Food truly unites us all. It is a cultural experience and being immersed in another culture opened my eyes to foods and traditions that enhanced my life in many ways.

Last month, I returned home to Washington, D.C., from a short-term volunteer assignment with ACDI/VOCA through the USAID-funded Farmer-to-Farmer Program in Europe, Caucasus, and Central Asia. My assignment was for three weeks in Tajikistan, a Central Asian country known for its rugged mountains.

As a registered dietitian nutritionist, my goal was to partner with local communities to improve nutritional outcomes. During my time there, I met with groups of women in their homes to teach them about healthy diets and nutrition. After one training, the women showed me how they cook bread, which they eat with every meal and prepare from scratch. Bread from the villages is the freshest and tastiest. I also developed nutritious recipes for children under the age of two, who are at a critical stage in their development, and held meetings about household decision making around cooking and buying food.

Healthy diets not only address the obesity epidemic, but also help to reduce hunger. That is why healthy diets is the theme of this year’s World Food Day, recognized by the Food and Agriculture Organization of the United Nations on October 16. Ending world hunger is not only about addressing hunger, but also nourishing people and the planet. Having access to vegetables, which are high in fiber and water, provides the bulk and nutrients the body needs to stay full and well-nourished. For this reason, my volunteer assignment supported a larger program that was providing the tools and skills locals needed to grow new varieties of vegetables on their farms to add to their diets. Many households started growing broccoli, sweet potatoes, tomatoes, beets, eggplant, and other vegetables for the first time.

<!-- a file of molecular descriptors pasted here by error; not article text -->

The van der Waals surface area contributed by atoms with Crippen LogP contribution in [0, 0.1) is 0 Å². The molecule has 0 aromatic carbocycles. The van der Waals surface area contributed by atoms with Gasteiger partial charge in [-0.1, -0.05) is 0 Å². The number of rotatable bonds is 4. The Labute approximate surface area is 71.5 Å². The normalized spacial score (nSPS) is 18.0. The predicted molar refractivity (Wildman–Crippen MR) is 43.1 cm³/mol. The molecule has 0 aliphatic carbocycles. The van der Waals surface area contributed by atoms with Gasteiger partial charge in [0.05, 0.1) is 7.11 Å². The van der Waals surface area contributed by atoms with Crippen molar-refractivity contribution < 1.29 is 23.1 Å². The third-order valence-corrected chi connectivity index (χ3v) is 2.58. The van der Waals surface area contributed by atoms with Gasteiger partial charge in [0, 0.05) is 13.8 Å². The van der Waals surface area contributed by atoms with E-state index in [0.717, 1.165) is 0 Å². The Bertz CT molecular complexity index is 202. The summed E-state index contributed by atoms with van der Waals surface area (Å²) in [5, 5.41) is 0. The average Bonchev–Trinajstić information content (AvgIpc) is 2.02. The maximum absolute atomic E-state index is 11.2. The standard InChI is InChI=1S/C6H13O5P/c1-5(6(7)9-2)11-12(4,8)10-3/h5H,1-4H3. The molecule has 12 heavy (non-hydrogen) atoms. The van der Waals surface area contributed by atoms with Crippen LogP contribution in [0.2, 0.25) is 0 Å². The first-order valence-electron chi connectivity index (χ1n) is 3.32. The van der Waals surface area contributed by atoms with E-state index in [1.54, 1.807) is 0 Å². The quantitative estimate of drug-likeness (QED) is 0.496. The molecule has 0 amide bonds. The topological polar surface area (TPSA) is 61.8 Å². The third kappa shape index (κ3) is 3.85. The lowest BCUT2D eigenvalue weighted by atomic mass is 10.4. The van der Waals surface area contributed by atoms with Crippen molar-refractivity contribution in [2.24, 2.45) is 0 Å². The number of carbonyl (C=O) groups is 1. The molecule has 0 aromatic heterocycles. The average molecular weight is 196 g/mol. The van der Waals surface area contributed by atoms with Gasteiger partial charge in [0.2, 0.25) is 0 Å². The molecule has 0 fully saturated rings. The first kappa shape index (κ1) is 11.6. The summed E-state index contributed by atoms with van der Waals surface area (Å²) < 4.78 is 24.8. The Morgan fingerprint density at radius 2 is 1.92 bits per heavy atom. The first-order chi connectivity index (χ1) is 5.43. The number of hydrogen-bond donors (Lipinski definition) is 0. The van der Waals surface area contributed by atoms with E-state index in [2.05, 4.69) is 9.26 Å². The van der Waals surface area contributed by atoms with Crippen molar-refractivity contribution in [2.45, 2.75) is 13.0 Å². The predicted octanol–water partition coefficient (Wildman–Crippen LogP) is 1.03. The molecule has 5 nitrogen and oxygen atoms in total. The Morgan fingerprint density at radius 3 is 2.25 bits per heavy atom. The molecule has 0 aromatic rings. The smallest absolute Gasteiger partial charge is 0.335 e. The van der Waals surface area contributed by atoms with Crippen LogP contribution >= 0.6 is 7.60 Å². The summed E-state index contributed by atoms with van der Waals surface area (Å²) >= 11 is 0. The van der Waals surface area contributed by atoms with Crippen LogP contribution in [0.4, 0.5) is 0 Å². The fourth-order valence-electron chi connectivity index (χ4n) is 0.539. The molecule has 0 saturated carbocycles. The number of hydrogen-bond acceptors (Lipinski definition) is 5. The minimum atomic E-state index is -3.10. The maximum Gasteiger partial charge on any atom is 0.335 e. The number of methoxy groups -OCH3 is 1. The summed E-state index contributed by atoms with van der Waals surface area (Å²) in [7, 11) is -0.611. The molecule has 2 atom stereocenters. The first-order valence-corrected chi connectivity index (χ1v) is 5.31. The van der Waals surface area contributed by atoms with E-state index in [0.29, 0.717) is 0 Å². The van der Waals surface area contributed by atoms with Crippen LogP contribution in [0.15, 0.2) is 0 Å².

The women I met with showed excitement about learning new recipes as ways to incorporate more vegetables in their meals. In Tajikistan, and many parts of the developing world, women are already the nutrition leaders of the family because they make food decisions and prepare the meals. With more education and resources, the women felt empowered and confident they could keep their families nourished and healthy.

Each person I met was friendly and welcoming and made me feel a part of their community. The trip increased my appetite to apply my expertise in nutrition to helping ensure everyone around the world is well fed. We can all play a part. I challenge you to become an advocate for healthy eating and ending hunger! Here are some ideas to get you started:

  1. Visit or call your state representatives to express your concerns about world hunger and the need for increased funding.
  2. Sign a petition to increase global nutrition funding.
  3. Buy food responsibly; appreciate food’s nourishing value and avoiding wasting it.

No matter where one lives, we all need to cover our basic needs to achieve our full potential. Nutrition is at the core of these needs because it is essential for prospering and fulfilling daily duties such as work, school, and household chores. Locally, each of us can be part of the solution to alleviate hunger worldwide. What will you do about it?

María Cecilia Pfund

María Cecilia Pfund is a registered dietitian nutritionist and immigrant from Argentina who has lived in various states throughout the United States; she currently lives in Washington, D.C. She is passionate about holistic health and helping improve people’s well-being through nutrition. She has worked in diverse settings, including community programs such as the United States Department of Agriculture’s Special Supplemental Nutrition Program for Women, Infants, and Children (WIC) as well as in worksite wellness, hospitals, and legislative work in the House of Representatives. She is also a yoga instructor and loves traveling.